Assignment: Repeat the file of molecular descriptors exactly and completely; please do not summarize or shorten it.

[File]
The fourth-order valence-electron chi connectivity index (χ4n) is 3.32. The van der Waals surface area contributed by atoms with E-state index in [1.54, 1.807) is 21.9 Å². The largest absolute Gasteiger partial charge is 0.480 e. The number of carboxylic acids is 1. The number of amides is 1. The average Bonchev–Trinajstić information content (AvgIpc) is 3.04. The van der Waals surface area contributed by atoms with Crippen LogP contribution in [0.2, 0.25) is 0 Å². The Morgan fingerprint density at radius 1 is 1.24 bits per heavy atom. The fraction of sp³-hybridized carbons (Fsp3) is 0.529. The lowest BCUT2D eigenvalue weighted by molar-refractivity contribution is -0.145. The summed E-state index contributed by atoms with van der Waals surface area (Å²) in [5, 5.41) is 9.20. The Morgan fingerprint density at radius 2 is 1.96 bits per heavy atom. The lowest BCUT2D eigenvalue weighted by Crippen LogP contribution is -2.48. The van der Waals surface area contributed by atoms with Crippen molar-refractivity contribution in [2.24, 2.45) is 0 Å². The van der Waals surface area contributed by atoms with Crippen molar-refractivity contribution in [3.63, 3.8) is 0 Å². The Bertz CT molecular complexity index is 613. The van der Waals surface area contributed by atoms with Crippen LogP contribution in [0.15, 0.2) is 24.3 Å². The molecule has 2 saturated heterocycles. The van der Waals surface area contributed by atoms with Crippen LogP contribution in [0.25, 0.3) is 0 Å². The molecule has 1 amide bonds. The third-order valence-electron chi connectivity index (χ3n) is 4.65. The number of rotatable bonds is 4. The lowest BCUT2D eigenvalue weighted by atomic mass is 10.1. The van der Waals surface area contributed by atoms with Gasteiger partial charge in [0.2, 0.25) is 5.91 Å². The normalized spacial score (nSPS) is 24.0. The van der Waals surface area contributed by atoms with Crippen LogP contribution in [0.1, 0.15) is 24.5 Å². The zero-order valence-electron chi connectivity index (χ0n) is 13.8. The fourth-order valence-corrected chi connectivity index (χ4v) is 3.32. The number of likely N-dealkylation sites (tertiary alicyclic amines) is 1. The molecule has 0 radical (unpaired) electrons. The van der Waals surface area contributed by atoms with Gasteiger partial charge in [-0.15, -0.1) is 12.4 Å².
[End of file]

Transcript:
The fourth-order valence-electron chi connectivity index (χ4n) is 3.32. The van der Waals surface area contributed by atoms with E-state index in [1.54, 1.807) is 21.9 Å². The largest absolute Gasteiger partial charge is 0.480 e. The number of carboxylic acids is 1. The number of amides is 1. The average Bonchev–Trinajstić information content (AvgIpc) is 3.04. The van der Waals surface area contributed by atoms with Crippen LogP contribution in [0.2, 0.25) is 0 Å². The Morgan fingerprint density at radius 1 is 1.24 bits per heavy atom. The fraction of sp³-hybridized carbons (Fsp3) is 0.529. The lowest BCUT2D eigenvalue weighted by molar-refractivity contribution is -0.145. The summed E-state index contributed by atoms with van der Waals surface area (Å²) in [5, 5.41) is 9.20. The Morgan fingerprint density at radius 2 is 1.96 bits per heavy atom. The lowest BCUT2D eigenvalue weighted by Crippen LogP contribution is -2.48. The van der Waals surface area contributed by atoms with Crippen molar-refractivity contribution in [2.24, 2.45) is 0 Å². The van der Waals surface area contributed by atoms with Crippen molar-refractivity contribution in [3.63, 3.8) is 0 Å². The Bertz CT molecular complexity index is 613. The van der Waals surface area contributed by atoms with Crippen LogP contribution in [0.15, 0.2) is 24.3 Å². The molecule has 2 saturated heterocycles. The van der Waals surface area contributed by atoms with Crippen LogP contribution in [0.25, 0.3) is 0 Å². The molecule has 1 amide bonds. The third-order valence-electron chi connectivity index (χ3n) is 4.65. The number of rotatable bonds is 4. The lowest BCUT2D eigenvalue weighted by atomic mass is 10.1. The van der Waals surface area contributed by atoms with Gasteiger partial charge in [0.2, 0.25) is 5.91 Å². The normalized spacial score (nSPS) is 24.0. The van der Waals surface area contributed by atoms with Crippen LogP contribution in [0.1, 0.15) is 24.5 Å². The zero-order valence-electron chi connectivity index (χ0n) is 13.8. The fourth-order valence-corrected chi connectivity index (χ4v) is 3.32. The number of likely N-dealkylation sites (tertiary alicyclic amines) is 1. The molecule has 0 radical (unpaired) electrons. The van der Waals surface area contributed by atoms with Gasteiger partial charge in [-0.15, -0.1) is 12.4 Å².